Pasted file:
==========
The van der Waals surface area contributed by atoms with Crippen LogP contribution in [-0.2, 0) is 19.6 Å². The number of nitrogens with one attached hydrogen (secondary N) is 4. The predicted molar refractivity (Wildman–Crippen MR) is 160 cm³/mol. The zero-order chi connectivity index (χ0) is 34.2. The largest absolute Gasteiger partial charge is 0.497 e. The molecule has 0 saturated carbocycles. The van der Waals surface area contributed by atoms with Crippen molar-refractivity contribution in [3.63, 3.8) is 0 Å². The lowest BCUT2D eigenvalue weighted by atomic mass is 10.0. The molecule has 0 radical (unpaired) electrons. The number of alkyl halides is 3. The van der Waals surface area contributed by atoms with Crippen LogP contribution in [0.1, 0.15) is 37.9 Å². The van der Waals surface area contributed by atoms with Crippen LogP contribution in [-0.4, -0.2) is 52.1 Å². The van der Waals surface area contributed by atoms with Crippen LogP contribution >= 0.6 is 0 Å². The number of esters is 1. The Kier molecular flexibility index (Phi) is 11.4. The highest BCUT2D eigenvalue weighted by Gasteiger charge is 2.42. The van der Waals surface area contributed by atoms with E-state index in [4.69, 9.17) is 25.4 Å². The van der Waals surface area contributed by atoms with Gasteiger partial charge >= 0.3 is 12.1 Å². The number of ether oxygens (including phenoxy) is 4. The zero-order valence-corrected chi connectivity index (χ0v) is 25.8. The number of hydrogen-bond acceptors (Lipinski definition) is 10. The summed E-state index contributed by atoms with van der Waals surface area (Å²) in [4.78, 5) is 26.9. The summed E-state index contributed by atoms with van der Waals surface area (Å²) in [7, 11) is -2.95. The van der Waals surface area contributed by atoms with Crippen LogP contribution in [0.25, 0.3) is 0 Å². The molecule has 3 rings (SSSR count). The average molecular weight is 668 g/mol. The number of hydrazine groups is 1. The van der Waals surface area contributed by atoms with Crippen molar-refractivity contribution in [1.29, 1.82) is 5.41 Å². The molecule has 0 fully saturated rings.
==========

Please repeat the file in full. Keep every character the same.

The van der Waals surface area contributed by atoms with Crippen LogP contribution in [-0.2, 0) is 19.6 Å². The number of nitrogens with one attached hydrogen (secondary N) is 4. The predicted molar refractivity (Wildman–Crippen MR) is 160 cm³/mol. The zero-order chi connectivity index (χ0) is 34.2. The largest absolute Gasteiger partial charge is 0.497 e. The molecule has 0 saturated carbocycles. The van der Waals surface area contributed by atoms with Crippen molar-refractivity contribution in [3.63, 3.8) is 0 Å². The lowest BCUT2D eigenvalue weighted by atomic mass is 10.0. The molecule has 0 radical (unpaired) electrons. The number of alkyl halides is 3. The van der Waals surface area contributed by atoms with Crippen LogP contribution in [0.1, 0.15) is 37.9 Å². The van der Waals surface area contributed by atoms with Crippen LogP contribution in [-0.4, -0.2) is 52.1 Å². The van der Waals surface area contributed by atoms with Crippen LogP contribution >= 0.6 is 0 Å². The number of esters is 1. The Kier molecular flexibility index (Phi) is 11.4. The highest BCUT2D eigenvalue weighted by Gasteiger charge is 2.42. The van der Waals surface area contributed by atoms with E-state index in [4.69, 9.17) is 25.4 Å². The van der Waals surface area contributed by atoms with Gasteiger partial charge >= 0.3 is 12.1 Å². The number of ether oxygens (including phenoxy) is 4. The zero-order valence-corrected chi connectivity index (χ0v) is 25.8. The number of hydrogen-bond acceptors (Lipinski definition) is 10. The summed E-state index contributed by atoms with van der Waals surface area (Å²) in [4.78, 5) is 26.9. The summed E-state index contributed by atoms with van der Waals surface area (Å²) in [7, 11) is -2.95. The van der Waals surface area contributed by atoms with Crippen LogP contribution in [0.25, 0.3) is 0 Å². The molecule has 3 rings (SSSR count). The average molecular weight is 668 g/mol. The number of hydrazine groups is 1. The van der Waals surface area contributed by atoms with Crippen molar-refractivity contribution in [1.29, 1.82) is 5.41 Å². The molecule has 0 fully saturated rings.